Nicholas describes Stoa’s impact on his life as incredibly helpful in training him to think on his feet and hold up well under pressure. He notes, “I’m so grateful to my parents for finding speech and debate, and to have had incredible teachers in the Winthers and other parents and alumni. I would not be where I am today without the skills I learned in speech and debate.”
San Francisco, CA
April brings a new alumna to the spotlight! This month we are featuring Isabella Chow, who grew up in the San Francisco Bay Area and competed with Legacy speech club and Clash debate club from 2012 to 2016.While in middle school, Isabella attended her first speech and debate camp and decided to try forensics in ninth grade. She was nervous initially, but ended up falling in love with speech and debate and competed at NITOC in four out of her five years in Stoa. She even showed up ready for her first NITOC debate round after fighting off the stomach flu just the day before! Isabella remembers the priceless look of relief on her debate partner’s face and reminds us, “Ain’t nothing gonna stop a pumped debater!”After graduating high school, Isabella attended UC Berkeley, where she graduated with her B.A. in Music and B.S. in Business Administration in 2019. She now works in management consulting in San Francisco. “Management consulting is a popular first job for business students,” she says. “Personally, I really enjoy the fast-paced nature of work as well as the broad exposure to different clients and types of projects.” Her experience in speech and debate has been a tremendous asset in her academic and professional endeavors. Both her school and her work frequently require public communication and spontaneous thinking, from presenting slides to brainstorming ideas with project partners.As for where her job might take her? “Not sure, to be honest,” she answers. “Maybe I’ll be a tech CEO, elected official, partner at a consulting firm, homeschool mom…” — depending on how well-behaved her kids are, she jokingly clarifies — “…or all of the above!”Isabella says she’s looking forward to living in the Bay Area for the next couple of years. She loves the celebration of Asian culture, the endless sunny days, and, most of all, the prospect of more time spent with her family.
Isabella stays involved with Stoa by driving her younger sister to tournaments and judging when she’s able to. She’s grateful for Stoa’s influence, training that taught her about influencing society for Christ. Now in her post-college career, she carries lessons from competition with her. “As we move away from the shelter of homeschooling to the real world, it’s pretty safe to expect seasons where life is difficult and where questions of faith seem unanswered. Remember that God is big enough to handle your doubts and strong enough to calm your fears. Run to Him with your questions, not away from Him. He’ll always be there.”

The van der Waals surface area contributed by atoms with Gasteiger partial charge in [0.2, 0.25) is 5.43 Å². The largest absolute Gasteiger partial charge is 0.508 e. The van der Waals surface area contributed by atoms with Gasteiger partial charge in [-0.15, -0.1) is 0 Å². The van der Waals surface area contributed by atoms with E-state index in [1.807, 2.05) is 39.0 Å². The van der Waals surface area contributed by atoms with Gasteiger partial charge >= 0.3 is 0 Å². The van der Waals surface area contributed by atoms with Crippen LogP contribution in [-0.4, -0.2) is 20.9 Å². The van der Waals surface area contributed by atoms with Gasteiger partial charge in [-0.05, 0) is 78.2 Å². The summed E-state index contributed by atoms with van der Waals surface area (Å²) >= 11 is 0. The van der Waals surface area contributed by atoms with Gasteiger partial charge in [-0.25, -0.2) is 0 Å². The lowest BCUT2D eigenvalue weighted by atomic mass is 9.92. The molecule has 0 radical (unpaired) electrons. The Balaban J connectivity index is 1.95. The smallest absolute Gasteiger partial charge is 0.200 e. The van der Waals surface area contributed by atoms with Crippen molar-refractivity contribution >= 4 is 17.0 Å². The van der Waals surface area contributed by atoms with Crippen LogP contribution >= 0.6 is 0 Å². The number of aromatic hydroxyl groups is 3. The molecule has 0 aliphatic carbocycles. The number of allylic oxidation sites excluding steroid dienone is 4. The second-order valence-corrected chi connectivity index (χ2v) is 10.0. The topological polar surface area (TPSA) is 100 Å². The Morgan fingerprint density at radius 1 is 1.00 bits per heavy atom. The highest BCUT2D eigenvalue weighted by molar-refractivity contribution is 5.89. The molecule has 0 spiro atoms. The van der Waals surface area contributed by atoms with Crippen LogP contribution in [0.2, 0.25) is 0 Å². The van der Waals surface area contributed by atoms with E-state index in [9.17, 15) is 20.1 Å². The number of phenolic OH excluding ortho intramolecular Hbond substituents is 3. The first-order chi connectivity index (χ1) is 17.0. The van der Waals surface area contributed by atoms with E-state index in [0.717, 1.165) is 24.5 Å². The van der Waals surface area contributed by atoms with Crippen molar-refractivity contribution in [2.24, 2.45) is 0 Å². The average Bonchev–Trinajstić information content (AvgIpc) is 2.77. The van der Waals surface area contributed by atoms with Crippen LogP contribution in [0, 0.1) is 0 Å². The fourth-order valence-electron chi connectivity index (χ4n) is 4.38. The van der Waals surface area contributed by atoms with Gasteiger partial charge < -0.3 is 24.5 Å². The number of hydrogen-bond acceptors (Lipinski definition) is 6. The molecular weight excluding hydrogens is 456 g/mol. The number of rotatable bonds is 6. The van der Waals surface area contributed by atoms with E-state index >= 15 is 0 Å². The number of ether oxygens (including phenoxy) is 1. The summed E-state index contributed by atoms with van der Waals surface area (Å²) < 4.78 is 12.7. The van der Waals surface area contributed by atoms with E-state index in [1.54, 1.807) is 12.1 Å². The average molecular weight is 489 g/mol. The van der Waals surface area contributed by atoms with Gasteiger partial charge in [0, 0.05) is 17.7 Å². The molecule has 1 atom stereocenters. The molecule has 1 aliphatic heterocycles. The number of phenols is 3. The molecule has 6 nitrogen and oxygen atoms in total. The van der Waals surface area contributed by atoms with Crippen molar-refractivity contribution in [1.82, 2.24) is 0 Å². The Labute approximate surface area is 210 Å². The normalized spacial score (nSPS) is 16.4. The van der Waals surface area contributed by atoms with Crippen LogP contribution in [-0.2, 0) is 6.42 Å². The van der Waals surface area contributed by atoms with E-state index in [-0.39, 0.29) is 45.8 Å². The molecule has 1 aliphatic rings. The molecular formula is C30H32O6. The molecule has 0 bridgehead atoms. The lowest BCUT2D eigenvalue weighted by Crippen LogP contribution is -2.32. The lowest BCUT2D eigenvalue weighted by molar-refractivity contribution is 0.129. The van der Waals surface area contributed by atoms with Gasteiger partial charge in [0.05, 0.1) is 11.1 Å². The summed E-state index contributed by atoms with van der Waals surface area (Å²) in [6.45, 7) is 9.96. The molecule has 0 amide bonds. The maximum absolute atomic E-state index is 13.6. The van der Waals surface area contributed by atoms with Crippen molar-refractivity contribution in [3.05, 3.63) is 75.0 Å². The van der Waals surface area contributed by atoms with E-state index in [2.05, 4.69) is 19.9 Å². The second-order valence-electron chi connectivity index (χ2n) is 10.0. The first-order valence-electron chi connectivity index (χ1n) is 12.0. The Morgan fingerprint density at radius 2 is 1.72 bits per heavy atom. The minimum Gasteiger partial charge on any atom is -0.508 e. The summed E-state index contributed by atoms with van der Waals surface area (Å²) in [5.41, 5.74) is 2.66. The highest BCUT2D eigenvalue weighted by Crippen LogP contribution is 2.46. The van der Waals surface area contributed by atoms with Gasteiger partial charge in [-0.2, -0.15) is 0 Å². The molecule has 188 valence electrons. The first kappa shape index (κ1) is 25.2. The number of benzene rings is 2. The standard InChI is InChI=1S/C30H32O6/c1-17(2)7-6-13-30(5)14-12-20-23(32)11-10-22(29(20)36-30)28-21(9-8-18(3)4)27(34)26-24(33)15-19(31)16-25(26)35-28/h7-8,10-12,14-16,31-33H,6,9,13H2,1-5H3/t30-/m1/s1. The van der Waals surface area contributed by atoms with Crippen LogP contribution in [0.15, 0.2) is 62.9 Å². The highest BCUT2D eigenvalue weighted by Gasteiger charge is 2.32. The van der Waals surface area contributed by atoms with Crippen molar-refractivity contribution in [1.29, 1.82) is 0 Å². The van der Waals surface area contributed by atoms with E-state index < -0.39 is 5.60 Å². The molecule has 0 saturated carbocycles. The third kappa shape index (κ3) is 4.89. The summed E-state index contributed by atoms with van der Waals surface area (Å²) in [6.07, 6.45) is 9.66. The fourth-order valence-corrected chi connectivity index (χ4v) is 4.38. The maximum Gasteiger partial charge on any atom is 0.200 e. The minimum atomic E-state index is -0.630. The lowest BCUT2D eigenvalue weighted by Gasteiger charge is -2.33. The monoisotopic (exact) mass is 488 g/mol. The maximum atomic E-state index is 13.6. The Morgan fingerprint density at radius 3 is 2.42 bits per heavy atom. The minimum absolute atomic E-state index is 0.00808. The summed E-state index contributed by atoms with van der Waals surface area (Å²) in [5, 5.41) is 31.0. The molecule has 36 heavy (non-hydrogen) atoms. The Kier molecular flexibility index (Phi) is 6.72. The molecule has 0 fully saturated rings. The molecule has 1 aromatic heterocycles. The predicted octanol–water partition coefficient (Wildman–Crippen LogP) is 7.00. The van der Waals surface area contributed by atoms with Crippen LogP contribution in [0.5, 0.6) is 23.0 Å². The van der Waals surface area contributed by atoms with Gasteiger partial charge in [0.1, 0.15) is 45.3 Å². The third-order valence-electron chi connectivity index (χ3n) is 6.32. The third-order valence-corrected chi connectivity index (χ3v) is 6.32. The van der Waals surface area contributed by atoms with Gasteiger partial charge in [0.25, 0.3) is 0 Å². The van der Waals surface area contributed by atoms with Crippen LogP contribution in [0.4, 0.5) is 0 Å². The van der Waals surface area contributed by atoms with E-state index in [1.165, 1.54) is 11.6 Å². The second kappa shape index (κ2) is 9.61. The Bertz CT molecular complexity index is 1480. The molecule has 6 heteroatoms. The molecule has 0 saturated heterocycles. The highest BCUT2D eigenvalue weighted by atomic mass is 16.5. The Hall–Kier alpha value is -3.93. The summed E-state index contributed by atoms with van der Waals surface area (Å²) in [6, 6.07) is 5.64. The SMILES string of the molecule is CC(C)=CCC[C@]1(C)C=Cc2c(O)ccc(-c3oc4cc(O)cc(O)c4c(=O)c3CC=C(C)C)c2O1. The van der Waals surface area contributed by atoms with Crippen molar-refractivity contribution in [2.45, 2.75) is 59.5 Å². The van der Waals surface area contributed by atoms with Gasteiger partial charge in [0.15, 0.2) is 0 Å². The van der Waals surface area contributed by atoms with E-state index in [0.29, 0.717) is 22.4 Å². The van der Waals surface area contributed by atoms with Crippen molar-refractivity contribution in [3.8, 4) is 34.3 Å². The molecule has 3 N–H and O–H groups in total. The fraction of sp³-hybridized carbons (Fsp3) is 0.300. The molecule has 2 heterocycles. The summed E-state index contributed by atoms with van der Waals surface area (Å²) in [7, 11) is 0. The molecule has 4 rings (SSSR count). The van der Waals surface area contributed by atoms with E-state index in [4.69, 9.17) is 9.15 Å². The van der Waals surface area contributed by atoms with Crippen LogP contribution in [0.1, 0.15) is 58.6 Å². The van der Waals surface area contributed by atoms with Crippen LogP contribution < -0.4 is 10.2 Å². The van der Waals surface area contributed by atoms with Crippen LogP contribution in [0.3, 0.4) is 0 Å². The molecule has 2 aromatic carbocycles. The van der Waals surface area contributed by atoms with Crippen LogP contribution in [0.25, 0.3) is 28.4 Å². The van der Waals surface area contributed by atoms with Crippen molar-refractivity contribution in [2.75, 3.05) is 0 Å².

Our alumni profile this month features Matthew Mittelberg, who grew up in Southern California and competed with Apollos and Resolve from 2007 to 2011 before competing at NITOC 2011.Matthew was first exposed to speech and debate through a debate camp in summer 2007 and remembers being paired with a partner and having no idea what to do. But they got hooked after their first round and started running practice rounds in the stairwell! The road to success was long and difficult though—Matthew says he always wanted to go to nationals but was never successful in any events until his senior year. That year, he switched from Team Policy to Lincoln Douglas and entered the previously unfamiliar events of Persuasive and Extemp. He went from never breaking in 2010 to being ranked #1 in both LD and Persuasive on Speechranks in 2011. Matthew took home a NITOC championship with his Persuasive speech on the impact of propaganda messaging in the abortion debate. He saw his hard work in previous years pay off as he found himself prepared to speak to a divisive issue with clear reasoning and a level-headed attitude and says that experience “lit a fire in me for speaking to people about the issues that really matter in life.”After competing in Stoa, Matthew enrolled at Grand Canyon University (GCU) where he graduated with a BS in Entrepreneurial Studies in 2016. He then took his talents abroad by completing a Certificate of Theology at Oxford University in England. Through his involvement in Stoa and subsequent studies, he found a calling as an apologist. Matthew explains, “I saw the need—people have real questions that require thoughtful answers. Christians doubt their faith because they’re often not given the answers they need to resolve their questions. And non-Christians are sometimes told to ‘just have more faith,’ instead of helping them to understand that both reason and evidence powerfully support belief in Jesus.”
Through his focus in apologetics, Matthew began working with Ravi Zacharias International Ministries where he is now a speaking Fellow. He speaks on apologetics topics at universities, schools, churches, and organizations around the world where he faces questions about faith that echo his old apologetics competition prompts such as, “Why would God allow evil and suffering?”, “Can faith and science coexist?”, and “Is faith irrational?” He enjoys opportunities to show evidence that supports faith in God such as the historical evidence for the resurrection of Jesus, the reasons we can be confident in the Bible, and the philosophical and scientific support for God’s existence. His recent speaking engagements include the Reboot Tampa youth conference in January of this year where he addressed several hundred students ages 12-18. He was also involved with a week-long series of events at the University of Florida in February.